It's all in the fambly
After announcing that Bridgestone/Firestone (BFS) would build a new tech center in Akron, a Cleveland TV station did a feel-good feature story on the in-house barber at BFS's current Akron center.
The gent has cut employees' hair there since at least the 1970s. Nice, sentimental piece, with lots of vintage footage of tire making over the past half-century or so at the former Firestone Tire & Rubber Co. plant there.
Then, in her last reference to the many longtime employees who've worked at the facility for more than 40 years, the TV news anchor called it the Goodyear plant. Oops.
The 2008 convention and training extravaganza of the Texas Tire Dealers Association (TTDA) is fast approachingSept. 25-27 in San Antonioand while a lot of the dedicated business types will no doubt be drawn to the tire-related workshops, others will, shall we say, be seeking salted rims.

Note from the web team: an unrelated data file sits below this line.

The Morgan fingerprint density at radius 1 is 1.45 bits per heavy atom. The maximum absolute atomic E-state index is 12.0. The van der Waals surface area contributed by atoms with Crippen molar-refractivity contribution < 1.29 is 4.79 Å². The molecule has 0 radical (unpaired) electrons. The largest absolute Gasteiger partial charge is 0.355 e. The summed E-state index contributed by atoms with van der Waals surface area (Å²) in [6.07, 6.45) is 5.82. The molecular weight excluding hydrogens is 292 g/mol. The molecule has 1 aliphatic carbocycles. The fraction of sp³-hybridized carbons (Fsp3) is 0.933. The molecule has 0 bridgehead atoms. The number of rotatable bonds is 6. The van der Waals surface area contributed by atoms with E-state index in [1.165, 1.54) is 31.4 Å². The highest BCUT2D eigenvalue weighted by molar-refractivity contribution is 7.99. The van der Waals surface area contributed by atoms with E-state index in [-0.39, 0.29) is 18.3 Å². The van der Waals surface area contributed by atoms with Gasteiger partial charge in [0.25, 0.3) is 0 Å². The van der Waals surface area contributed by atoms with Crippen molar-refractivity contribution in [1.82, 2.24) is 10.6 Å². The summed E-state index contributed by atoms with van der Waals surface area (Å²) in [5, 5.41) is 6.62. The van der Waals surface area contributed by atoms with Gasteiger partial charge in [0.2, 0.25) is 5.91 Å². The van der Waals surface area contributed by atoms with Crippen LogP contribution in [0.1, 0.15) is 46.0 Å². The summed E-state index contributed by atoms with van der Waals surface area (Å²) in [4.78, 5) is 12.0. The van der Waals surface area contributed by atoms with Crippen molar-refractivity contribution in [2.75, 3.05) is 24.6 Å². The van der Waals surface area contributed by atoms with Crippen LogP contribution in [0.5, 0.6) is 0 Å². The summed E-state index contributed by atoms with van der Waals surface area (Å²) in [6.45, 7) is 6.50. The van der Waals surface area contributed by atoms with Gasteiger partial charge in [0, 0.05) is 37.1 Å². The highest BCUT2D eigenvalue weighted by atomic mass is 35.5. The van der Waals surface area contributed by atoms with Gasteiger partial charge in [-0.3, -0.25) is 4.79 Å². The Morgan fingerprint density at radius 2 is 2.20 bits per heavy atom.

The TTDA is sponsoring a ``Friday Ladies Event'' featuring cooking at Alldaco's Sunset Station Mexican cuisine emporium. The group's Texas Tire Trax ``show issue'' newsletter said the ``ladies will be treated to a traditional Mexican cooking class. Learn how to make a Perfect Chicken Enchilada while enjoying Perfect Margaritas made by you (with a little help from the charming and entertaining Aldaco's staff).''
For those seeking perfect bliss from all those perfect margaritas, transportation via trolley will be provided back to the Menger Hotel. Others will have to stagger back under their own tequila-enhanced steam.
Don Adams, or for you younger folks, Steve Carell (aka Maxwell Smart) would probably take umbrage at a synopsis in the August issue of Consumer Reports that panned the cute but apparently uber-evil ``Smart ForTwo'' vehicle.
The mag called the itty-bitty car's ride ``horrendous,'' the handling unresponsive and the engine noisy. (But what didn't you like about it?)
``A car like this should be fun and zippy. Sadly, the Smart is neither,'' it bluntly stated.
Consumer Reports also criticized the vehicle's tranny, saying it shifts ``in an uncomfortable way, with pauses and heaves between gears.''